What is it about?

Blood flow has to be tightly coupled to the metabolic requirements of the tissue. This study looked at how blood vessels in the back of the eye are regulated. We found that immune cells, called microglia, contact both blood vessels and neurons in the retina and are able to change blood flow to meet the needs of neurons. We identified the chemical signal by which immune cells communicate with blood vessels, and also demonstrated that immune cell regulation of blood vessels is abnormal in diabetes, a disease known to affect the blood vessels in the eye. Importantly, we found that at a very early stage of diabetes, before there are any visible changes at the back of the eye, blood vessels are abnormally narrow, affecting the way they supply the neurons of the retina. Retinal immune cells were implicated in this early vascular abnormality, implicating them as a novel therapeutic target for controlling early changes in the retina in diabetes. These are highly novel findings, that expand what we know about immune cells in the retina and brain. Up until only recently, immune cells of the nervous system were thought to sit quietly, only responding when injury or disease occurred. Our finding expands our knowledge of what these cells do and shows a highly unusual mechanism by which blood vessels are regulated. This is the first time, immune cells have been implicated in controlling blood vessel and blood flow. In the nervous system, vascular regulation has been attributed to a support cell called an astrocyte. Our results suggest that vascular regulation is more complex than previously thought.

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Why is it important?

The major implication of these findings is in understanding the mechanism(s) by which vascular function is abnormal at an early stage of diabetes. Diabetes is one of the leading causes of irreversible vision loss especially in those of working age. We know that diabetes can affect all cells in the retina. These results suggest that there are vascular deficits from a very early stage of diabetes that are caused by anomalies in immune cells. In the longer term, understanding how retinal immune cells change during diabetes may lead to new treatments that can be used from an early stage of disease, well before any loss of vision.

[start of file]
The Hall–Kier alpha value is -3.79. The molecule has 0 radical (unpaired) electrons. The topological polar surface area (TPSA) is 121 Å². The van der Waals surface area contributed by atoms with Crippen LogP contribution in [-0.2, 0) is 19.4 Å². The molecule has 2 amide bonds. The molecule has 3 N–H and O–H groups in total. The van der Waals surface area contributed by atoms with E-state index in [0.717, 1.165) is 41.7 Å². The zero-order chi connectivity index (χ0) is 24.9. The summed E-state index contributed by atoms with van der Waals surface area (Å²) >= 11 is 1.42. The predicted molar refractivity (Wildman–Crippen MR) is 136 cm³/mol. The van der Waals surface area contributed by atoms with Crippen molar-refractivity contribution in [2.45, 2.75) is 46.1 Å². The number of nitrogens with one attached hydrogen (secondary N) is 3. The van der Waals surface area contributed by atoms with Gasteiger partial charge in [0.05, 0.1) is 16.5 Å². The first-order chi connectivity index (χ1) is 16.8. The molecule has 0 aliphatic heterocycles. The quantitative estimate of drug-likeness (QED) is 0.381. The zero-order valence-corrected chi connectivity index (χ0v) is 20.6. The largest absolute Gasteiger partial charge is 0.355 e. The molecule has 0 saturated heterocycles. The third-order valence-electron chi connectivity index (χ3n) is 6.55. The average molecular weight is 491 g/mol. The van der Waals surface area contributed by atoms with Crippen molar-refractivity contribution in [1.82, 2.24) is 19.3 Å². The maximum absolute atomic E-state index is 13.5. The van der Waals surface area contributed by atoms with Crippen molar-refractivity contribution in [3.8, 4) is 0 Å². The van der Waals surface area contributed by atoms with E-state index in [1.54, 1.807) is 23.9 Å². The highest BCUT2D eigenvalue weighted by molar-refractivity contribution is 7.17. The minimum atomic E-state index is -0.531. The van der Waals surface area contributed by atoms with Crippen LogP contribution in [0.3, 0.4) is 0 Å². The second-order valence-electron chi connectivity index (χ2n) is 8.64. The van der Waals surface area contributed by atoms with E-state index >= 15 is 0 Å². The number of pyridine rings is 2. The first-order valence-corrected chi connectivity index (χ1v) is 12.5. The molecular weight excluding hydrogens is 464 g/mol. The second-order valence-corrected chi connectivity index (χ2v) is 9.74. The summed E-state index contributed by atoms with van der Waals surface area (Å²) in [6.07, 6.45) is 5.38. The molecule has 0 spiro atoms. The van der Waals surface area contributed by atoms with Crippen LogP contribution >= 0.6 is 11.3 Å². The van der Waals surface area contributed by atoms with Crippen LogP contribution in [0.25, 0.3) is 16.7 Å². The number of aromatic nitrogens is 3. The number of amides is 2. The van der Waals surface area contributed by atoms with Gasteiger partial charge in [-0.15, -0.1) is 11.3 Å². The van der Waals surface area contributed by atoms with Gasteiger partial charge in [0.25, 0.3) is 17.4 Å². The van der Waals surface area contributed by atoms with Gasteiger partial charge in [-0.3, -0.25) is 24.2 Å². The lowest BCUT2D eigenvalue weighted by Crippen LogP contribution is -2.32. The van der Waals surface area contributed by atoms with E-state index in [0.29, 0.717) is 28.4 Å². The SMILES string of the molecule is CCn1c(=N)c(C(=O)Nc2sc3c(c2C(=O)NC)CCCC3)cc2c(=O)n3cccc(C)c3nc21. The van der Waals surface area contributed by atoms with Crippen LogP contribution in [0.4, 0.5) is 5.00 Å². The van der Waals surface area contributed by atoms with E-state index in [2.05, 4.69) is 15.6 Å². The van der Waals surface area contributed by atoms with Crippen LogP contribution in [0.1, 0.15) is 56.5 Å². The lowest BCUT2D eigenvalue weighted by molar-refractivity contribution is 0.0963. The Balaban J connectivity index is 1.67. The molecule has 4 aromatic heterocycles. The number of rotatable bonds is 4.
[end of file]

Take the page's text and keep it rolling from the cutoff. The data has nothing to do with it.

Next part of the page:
Undertaking this project has been a highly rewarding but challenging task and has involved a number of people from across a range of academic institutions. Our results have uncovered a novel role of microglia that I believe is going to be very important for our understanding of vascular disease. I hope you find this article interesting and thought provoking.

Professor Erica Fletcher
University of Melbourne

Read the Original

This page is a summary of: Fractalkine-induced microglial vasoregulation occurs within the retina and is altered early in diabetic retinopathy, Proceedings of the National Academy of Sciences, December 2021, Proceedings of the National Academy of Sciences,
DOI: 10.1073/pnas.2112561118.
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